Canadian researchers’ novel ultrasound machine costs $100 and can be controlled by a smartphone

Engineers from the University of British Columbia (UBC) in Canada who developed a new ultrasound transducer say it could lower the cost of ultrasound machines to just $100. The probe is portable, wearable and can be powered by a smartphone, according to a release published Sept. 11.  

Research, published online in the August issue of Microsystems and Nanoengineering, details how the researchers replaced piezoelectric crystals within a conventional ultrasound scanner with a small, inexpensive vibrating drum constructed of polymer resin, called polyCMUTs (polymer capacitive micro-machined ultrasound transducers).  

“Transducer drums have typically been made out of rigid silicon materials that require costly, environment-controlled manufacturing processes, and this has hampered their use in ultrasound,” lead author Carlos Gerardo, a PhD candidate in electrical and computer engineering at UBC, said in a prepared statement. “By using polymer resin, we were able to produce polyCMUTs in fewer fabrication steps, using a minimum amount of equipment, resulting in significant cost savings.”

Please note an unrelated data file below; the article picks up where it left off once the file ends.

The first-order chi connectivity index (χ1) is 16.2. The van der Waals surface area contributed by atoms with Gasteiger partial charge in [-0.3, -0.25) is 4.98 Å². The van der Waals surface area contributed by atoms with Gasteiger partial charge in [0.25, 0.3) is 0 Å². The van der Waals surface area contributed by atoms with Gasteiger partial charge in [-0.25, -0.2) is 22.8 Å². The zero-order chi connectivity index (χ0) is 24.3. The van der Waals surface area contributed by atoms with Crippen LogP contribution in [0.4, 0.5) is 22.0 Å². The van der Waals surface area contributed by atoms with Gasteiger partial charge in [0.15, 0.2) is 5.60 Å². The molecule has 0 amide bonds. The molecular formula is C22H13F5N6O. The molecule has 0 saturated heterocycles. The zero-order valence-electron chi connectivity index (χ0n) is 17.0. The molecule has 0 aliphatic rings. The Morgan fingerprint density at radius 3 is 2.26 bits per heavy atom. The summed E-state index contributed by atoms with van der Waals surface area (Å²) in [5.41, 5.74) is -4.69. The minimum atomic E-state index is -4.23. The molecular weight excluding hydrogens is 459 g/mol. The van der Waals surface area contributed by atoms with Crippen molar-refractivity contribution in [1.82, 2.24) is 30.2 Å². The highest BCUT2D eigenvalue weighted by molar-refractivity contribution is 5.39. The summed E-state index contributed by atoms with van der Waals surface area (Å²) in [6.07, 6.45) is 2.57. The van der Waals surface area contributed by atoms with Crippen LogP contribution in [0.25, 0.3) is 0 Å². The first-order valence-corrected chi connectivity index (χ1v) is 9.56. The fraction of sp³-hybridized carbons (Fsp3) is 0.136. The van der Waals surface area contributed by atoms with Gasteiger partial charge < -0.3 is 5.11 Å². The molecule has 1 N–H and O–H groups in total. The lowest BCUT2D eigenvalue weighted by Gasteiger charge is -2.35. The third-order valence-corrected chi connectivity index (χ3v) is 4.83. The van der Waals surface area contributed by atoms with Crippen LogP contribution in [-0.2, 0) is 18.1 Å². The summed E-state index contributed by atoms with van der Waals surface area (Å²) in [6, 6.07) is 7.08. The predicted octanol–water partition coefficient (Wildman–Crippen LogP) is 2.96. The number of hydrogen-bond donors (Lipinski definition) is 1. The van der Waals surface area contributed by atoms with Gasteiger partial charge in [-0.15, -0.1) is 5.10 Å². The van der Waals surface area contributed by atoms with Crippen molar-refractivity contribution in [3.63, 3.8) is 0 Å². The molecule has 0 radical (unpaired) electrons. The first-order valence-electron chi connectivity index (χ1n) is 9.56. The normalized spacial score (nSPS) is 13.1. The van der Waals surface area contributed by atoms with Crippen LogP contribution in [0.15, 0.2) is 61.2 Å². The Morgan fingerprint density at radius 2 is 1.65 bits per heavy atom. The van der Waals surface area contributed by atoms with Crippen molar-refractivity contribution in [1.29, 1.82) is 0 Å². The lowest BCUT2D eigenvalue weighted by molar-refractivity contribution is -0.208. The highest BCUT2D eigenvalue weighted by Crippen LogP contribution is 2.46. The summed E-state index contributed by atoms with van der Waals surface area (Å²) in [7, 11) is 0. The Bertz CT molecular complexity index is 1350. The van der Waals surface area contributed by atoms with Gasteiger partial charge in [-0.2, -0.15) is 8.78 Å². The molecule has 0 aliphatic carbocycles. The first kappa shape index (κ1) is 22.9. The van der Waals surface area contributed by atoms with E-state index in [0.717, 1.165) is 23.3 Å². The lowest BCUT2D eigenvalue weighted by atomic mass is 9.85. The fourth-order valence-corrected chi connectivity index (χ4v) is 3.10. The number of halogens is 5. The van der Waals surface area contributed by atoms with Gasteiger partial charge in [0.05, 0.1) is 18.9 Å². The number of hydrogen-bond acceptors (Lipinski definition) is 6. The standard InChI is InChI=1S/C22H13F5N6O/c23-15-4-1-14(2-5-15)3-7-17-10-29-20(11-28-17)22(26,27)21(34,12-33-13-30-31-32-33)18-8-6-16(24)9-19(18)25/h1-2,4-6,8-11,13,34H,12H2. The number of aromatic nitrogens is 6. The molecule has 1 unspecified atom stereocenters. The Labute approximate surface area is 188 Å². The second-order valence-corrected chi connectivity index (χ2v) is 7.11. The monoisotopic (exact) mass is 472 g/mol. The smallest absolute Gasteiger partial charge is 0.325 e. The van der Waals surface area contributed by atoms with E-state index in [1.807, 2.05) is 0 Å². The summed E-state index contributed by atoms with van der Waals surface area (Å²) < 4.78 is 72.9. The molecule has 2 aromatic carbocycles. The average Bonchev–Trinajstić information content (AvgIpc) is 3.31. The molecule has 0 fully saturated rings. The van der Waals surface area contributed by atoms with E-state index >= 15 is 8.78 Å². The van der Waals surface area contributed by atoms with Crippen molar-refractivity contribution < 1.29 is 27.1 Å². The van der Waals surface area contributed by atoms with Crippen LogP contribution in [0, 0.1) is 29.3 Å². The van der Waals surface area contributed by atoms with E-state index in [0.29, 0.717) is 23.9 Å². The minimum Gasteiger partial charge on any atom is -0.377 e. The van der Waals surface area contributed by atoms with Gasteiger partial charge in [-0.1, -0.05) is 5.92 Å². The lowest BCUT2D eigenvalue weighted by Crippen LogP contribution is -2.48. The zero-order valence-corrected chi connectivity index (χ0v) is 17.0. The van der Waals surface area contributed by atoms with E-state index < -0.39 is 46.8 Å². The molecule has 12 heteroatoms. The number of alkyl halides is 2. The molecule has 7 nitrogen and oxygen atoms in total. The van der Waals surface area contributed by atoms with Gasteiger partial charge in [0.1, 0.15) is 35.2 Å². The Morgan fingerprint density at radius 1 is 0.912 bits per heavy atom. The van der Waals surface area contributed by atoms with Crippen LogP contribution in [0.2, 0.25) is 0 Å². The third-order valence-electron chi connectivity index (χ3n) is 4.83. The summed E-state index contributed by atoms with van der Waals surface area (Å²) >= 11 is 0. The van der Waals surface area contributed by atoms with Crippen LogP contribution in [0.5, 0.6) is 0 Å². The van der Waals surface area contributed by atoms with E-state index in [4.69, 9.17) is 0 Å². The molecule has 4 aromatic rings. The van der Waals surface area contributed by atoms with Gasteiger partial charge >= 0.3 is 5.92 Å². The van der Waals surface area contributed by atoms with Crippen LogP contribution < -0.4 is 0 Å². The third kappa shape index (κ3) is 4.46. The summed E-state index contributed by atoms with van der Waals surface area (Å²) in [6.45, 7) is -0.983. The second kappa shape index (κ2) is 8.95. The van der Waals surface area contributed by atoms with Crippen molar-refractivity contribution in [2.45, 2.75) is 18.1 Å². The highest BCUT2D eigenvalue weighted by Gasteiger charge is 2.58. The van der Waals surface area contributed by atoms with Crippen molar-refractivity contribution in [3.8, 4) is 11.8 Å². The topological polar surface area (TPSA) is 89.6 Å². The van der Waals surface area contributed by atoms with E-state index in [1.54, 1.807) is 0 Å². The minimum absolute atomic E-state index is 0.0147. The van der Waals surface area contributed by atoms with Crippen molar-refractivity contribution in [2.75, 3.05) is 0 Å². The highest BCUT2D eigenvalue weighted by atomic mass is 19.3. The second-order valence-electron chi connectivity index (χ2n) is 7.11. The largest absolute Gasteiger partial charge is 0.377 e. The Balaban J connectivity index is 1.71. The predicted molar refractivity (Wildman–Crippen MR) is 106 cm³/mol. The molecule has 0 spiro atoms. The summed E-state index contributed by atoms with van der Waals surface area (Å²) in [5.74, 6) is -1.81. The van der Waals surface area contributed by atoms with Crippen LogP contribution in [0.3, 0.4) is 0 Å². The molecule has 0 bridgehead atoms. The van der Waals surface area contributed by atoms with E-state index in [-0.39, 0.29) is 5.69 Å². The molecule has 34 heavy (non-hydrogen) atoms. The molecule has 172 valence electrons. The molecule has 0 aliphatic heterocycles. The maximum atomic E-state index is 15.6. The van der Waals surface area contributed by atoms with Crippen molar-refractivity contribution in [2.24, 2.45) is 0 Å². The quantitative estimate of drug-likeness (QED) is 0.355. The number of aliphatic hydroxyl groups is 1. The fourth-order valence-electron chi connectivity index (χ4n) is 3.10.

Researchers found the device was able to produce sonograms more detailed than conventional ultrasounds.  

Additionally, because the transducer only requires 10 volts of electricity to operate, it can be completely powered by smartphone technology and be used in remote or low-power locations.  

“Unlike rigid ultrasound probes, our transducer has the potential to be built into a flexible material that can be wrapped around the body for easier scanning and more detailed views—without dramatically increasing costs,” added Edmond Cretu, PhD, professor of electrical and computer engineering at UBC.  

The researchers plan to develop prototypes and test the device in clinical applications such as arterial or cardiovascular monitoring, according to the release.